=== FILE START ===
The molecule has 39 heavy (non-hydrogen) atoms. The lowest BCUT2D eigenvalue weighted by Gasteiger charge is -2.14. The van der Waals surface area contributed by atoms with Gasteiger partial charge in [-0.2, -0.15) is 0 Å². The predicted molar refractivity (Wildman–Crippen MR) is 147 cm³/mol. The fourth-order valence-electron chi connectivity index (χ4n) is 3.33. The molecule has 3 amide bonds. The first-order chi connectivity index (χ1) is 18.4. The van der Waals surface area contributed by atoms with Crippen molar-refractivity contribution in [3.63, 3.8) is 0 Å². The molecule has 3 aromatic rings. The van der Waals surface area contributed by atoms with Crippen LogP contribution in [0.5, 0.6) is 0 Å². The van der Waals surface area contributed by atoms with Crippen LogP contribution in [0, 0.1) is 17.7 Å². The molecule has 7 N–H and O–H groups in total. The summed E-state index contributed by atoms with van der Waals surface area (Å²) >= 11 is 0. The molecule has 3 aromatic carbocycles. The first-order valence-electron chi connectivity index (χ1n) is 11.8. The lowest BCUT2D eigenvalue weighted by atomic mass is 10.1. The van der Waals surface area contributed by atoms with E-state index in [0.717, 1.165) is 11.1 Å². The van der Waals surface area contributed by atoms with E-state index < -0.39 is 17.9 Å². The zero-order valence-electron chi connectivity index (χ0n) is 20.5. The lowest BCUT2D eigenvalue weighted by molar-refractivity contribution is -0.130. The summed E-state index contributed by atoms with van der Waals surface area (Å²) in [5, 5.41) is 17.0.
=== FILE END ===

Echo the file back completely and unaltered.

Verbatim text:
The molecule has 39 heavy (non-hydrogen) atoms. The lowest BCUT2D eigenvalue weighted by Gasteiger charge is -2.14. The van der Waals surface area contributed by atoms with Gasteiger partial charge in [-0.2, -0.15) is 0 Å². The predicted molar refractivity (Wildman–Crippen MR) is 147 cm³/mol. The fourth-order valence-electron chi connectivity index (χ4n) is 3.33. The molecule has 3 amide bonds. The first-order chi connectivity index (χ1) is 18.4. The van der Waals surface area contributed by atoms with Crippen molar-refractivity contribution in [3.63, 3.8) is 0 Å². The molecule has 3 aromatic rings. The van der Waals surface area contributed by atoms with Crippen LogP contribution in [0.5, 0.6) is 0 Å². The van der Waals surface area contributed by atoms with Crippen LogP contribution in [0, 0.1) is 17.7 Å². The molecule has 7 N–H and O–H groups in total. The summed E-state index contributed by atoms with van der Waals surface area (Å²) >= 11 is 0. The molecule has 3 aromatic carbocycles. The first-order valence-electron chi connectivity index (χ1n) is 11.8. The lowest BCUT2D eigenvalue weighted by atomic mass is 10.1. The van der Waals surface area contributed by atoms with E-state index in [0.717, 1.165) is 11.1 Å². The van der Waals surface area contributed by atoms with E-state index < -0.39 is 17.9 Å². The zero-order valence-electron chi connectivity index (χ0n) is 20.5. The lowest BCUT2D eigenvalue weighted by molar-refractivity contribution is -0.130. The summed E-state index contributed by atoms with van der Waals surface area (Å²) in [5, 5.41) is 17.0.